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Kids in the Kitchen

Shape-Shifting, Kid-Pleasing Cauliflower Popcorn

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Try this clever take on cauliflower. You won’t have to play hide the veggie du jour anymore!

Cauliflower Popcorn

Prep time: 15 minutes

Cooking time: 20 minutes

Serves: 6

Cauliflower Popcorn

Cauliflower Popcorn

Prep time: 15 minutes

Cooking time: 20 minutes

Serves: 6

What Kids Learn
  • The difference between roasting and baking
  • The right temperature for roasting and the right temperature for baking
  • Why, for roasting, a few drops of oil make a difference

As a master of (vegetable) disguises, I can tell you with certainty that cauliflower is one of the easiest of all vegetables to hide from unsuspecting young diners.

I’ve combined steamed, mashed cauliflower with mashed potatoes, and served it without hearing a single protest from kids who never detected the surprise ingredient. I also have mixed it in with bite-size pasta and a cheddar-cheese sauce in a homemade version of macaroni and cheese that got four-star reviews from my kids. I’ve even had a certain amount of luck getting some of my kids to try cauliflower steak—thick slices of cauliflower that are seasoned and grilled.

But cauliflower popcorn is far and away my children’s favorite way to enjoy this vegetable. To prepare it, season the florets with olive oil and garlic powder. After roasting until golden brown (crispy on the outside and soft within), this popcorn imposter is good to go. Serve it as a side dish at dinner or as an afternoon snack, or send it in a little Baggie to school for your child to eat at room temperature at lunch.

What You’ll Need
  • 1 large cauliflower, or one bag of cut-up cauliflower florets
  • 3 tablespoons extra-virgin olive oil
  • 1 teaspoon garlic powder
  • ½ teaspoon salt—or to taste
  • Pinch of freshly ground black pepper
What to Do
  1. Preheat the oven to 400°F. Show your child how to line a large rimmed baking sheet with parchment paper.
  2. Help your child wash the cauliflower under cold running water. Then, cut the cauliflower into bite-size florets (this step requires a sharp knife, so supervision is a must!). Have your future chef arrange the bite-size florets in a single layer on the baking sheet.
    Teachable Moment: Very Cool Cauliflower Facts
    • If you’ve ever mixed up cauliflower and broccoli, not to worry: They look alike, and they’re related! Both belong to the “cruciferous” family of vegetables, which are rich in nutrients and are a good source of fiber. They’re also known for their bitter flavor and pungent aroma.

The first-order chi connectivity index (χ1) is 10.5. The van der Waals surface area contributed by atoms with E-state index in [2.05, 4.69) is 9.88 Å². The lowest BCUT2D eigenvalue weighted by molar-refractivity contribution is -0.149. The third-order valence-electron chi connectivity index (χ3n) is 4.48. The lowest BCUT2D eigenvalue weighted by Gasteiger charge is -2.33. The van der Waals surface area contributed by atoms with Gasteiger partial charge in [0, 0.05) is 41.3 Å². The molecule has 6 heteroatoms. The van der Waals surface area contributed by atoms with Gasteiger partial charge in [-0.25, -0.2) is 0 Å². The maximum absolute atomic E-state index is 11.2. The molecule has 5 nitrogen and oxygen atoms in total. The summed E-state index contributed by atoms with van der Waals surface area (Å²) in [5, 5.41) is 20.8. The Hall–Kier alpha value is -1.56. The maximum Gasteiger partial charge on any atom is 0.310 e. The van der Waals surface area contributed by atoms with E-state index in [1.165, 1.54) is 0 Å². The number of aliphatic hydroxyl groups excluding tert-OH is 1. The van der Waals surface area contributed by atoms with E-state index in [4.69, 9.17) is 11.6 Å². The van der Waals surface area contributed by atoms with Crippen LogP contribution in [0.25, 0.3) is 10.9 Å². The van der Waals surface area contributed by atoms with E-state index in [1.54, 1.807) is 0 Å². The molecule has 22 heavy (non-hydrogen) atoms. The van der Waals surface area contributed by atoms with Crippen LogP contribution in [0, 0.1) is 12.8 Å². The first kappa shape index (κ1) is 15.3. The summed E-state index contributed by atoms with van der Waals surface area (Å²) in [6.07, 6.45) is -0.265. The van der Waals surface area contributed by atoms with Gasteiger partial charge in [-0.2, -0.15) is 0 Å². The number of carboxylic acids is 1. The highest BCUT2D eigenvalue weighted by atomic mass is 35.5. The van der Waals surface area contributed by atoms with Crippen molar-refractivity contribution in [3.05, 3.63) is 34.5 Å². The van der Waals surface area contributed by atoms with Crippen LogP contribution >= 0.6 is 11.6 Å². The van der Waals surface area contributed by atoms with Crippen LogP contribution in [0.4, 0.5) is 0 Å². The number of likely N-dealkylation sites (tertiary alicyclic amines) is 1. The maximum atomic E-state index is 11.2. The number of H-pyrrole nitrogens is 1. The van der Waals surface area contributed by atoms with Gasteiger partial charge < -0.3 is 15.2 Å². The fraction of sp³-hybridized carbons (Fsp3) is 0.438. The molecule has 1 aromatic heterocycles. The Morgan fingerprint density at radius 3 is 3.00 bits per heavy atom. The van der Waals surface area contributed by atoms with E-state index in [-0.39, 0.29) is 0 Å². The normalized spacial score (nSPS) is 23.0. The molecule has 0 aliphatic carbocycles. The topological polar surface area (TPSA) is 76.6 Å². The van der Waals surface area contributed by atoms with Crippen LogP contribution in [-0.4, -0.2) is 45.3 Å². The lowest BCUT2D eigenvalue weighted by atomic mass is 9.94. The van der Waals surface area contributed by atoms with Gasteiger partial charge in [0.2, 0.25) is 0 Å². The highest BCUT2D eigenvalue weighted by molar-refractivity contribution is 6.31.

• Other plants in the cruciferous family might surprise you, however. Cabbage, kale, and brussels sprouts don’t look anything like their cousins, but they’re cruciferous vegetables, too!
    • Just like their leafy relatives, the leaves and stem on cauliflower are edible. They’re a little tougher, though, and have a pretty powerful taste.
    • Cauliflower also comes in a rainbow of colors. In addition to the white ones you typically see in supermarkets, you might spot yellow, green, and purple cauliflower, as well!
  3. Let your child drizzle the olive oil on the cauliflower and then sprinkle it with the garlic powder, salt, and pepper. Give her two large spoons and let her gently toss the cauliflower to coat it evenly with the oil and seasonings.
    Teachable Moment: Hot, Hot, Hot Roasting and Baking Basics
    • Cauliflower popcorn is cooked at a super high temperature, even higher than the temperature used for cakes or cookies! This process is called roasting. To get technical, roasting kicks in at 400 degrees or higher. Baking happens at lower temperatures, usually in the 300s.
    • Roasting is a lot like baking, because both methods require a high temperature. However, roasted foods need just a little more heat to go from raw to golden brown and crispy.
    • One main difference between foods that are baked and foods that are roasted is what they look like when they go into the oven: roasted foods start off solid and get delicious, whereas baked foods are those that need to be cooked in order to be solid.
    • And don’t forget this surprising little fact: Roasted foods need a protective coating of a fat like olive oil to prevent them from drying out! For baked foods, drying out is part of the plan.
  4. Place the baking sheet in the oven and roast the cauliflower, tossing occasionally, for 20 minutes or until it is golden brown and crisp. Remove, and let cool slightly. Serve as a snack, or pair with oven-baked chicken or turkey meatloaf for a larger meal. Add yogurt and fruit parfaits or oatmeal-raisin cookies for dessert.

Which of the following phrases best describes your elementary-school student?

Parents Talk Back
Which of the following phrases best describes your elementary-school student?